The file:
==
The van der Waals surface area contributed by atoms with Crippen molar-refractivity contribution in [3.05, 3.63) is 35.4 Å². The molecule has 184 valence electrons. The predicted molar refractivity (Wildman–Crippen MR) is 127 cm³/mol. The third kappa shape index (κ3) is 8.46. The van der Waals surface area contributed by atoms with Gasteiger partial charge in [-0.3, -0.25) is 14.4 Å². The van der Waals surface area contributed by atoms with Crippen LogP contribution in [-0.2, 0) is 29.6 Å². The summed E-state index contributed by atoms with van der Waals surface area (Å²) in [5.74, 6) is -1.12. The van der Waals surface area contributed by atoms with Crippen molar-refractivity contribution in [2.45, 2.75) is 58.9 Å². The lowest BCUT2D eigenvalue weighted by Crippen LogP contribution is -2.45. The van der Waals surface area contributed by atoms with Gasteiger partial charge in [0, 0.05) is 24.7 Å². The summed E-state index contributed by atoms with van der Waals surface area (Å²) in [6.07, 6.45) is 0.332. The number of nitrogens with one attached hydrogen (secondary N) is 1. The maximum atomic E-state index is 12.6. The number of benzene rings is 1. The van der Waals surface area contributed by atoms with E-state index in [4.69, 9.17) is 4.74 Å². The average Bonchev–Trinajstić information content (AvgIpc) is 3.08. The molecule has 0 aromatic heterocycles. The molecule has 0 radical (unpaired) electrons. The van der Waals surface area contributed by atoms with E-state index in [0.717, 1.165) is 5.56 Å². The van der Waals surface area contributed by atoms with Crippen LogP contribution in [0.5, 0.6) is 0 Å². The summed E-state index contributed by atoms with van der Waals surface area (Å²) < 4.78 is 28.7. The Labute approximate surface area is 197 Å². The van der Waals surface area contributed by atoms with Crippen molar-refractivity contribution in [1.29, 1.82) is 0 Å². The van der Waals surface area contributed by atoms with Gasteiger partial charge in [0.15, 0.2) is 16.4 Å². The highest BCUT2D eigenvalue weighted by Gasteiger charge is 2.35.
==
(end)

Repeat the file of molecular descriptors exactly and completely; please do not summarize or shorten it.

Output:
The van der Waals surface area contributed by atoms with Crippen molar-refractivity contribution in [3.05, 3.63) is 35.4 Å². The molecule has 184 valence electrons. The predicted molar refractivity (Wildman–Crippen MR) is 127 cm³/mol. The third kappa shape index (κ3) is 8.46. The van der Waals surface area contributed by atoms with Gasteiger partial charge in [-0.3, -0.25) is 14.4 Å². The van der Waals surface area contributed by atoms with Crippen LogP contribution in [-0.2, 0) is 29.6 Å². The summed E-state index contributed by atoms with van der Waals surface area (Å²) in [5.74, 6) is -1.12. The van der Waals surface area contributed by atoms with Crippen molar-refractivity contribution in [2.45, 2.75) is 58.9 Å². The lowest BCUT2D eigenvalue weighted by Crippen LogP contribution is -2.45. The van der Waals surface area contributed by atoms with Gasteiger partial charge in [0, 0.05) is 24.7 Å². The summed E-state index contributed by atoms with van der Waals surface area (Å²) in [6.07, 6.45) is 0.332. The number of nitrogens with one attached hydrogen (secondary N) is 1. The maximum atomic E-state index is 12.6. The number of benzene rings is 1. The van der Waals surface area contributed by atoms with E-state index in [4.69, 9.17) is 4.74 Å². The average Bonchev–Trinajstić information content (AvgIpc) is 3.08. The molecule has 0 aromatic heterocycles. The molecule has 0 radical (unpaired) electrons. The van der Waals surface area contributed by atoms with E-state index in [0.717, 1.165) is 5.56 Å². The van der Waals surface area contributed by atoms with Crippen LogP contribution in [0.5, 0.6) is 0 Å². The summed E-state index contributed by atoms with van der Waals surface area (Å²) < 4.78 is 28.7. The Labute approximate surface area is 197 Å². The van der Waals surface area contributed by atoms with Crippen molar-refractivity contribution in [1.29, 1.82) is 0 Å². The van der Waals surface area contributed by atoms with Gasteiger partial charge in [0.15, 0.2) is 16.4 Å². The highest BCUT2D eigenvalue weighted by Gasteiger charge is 2.35.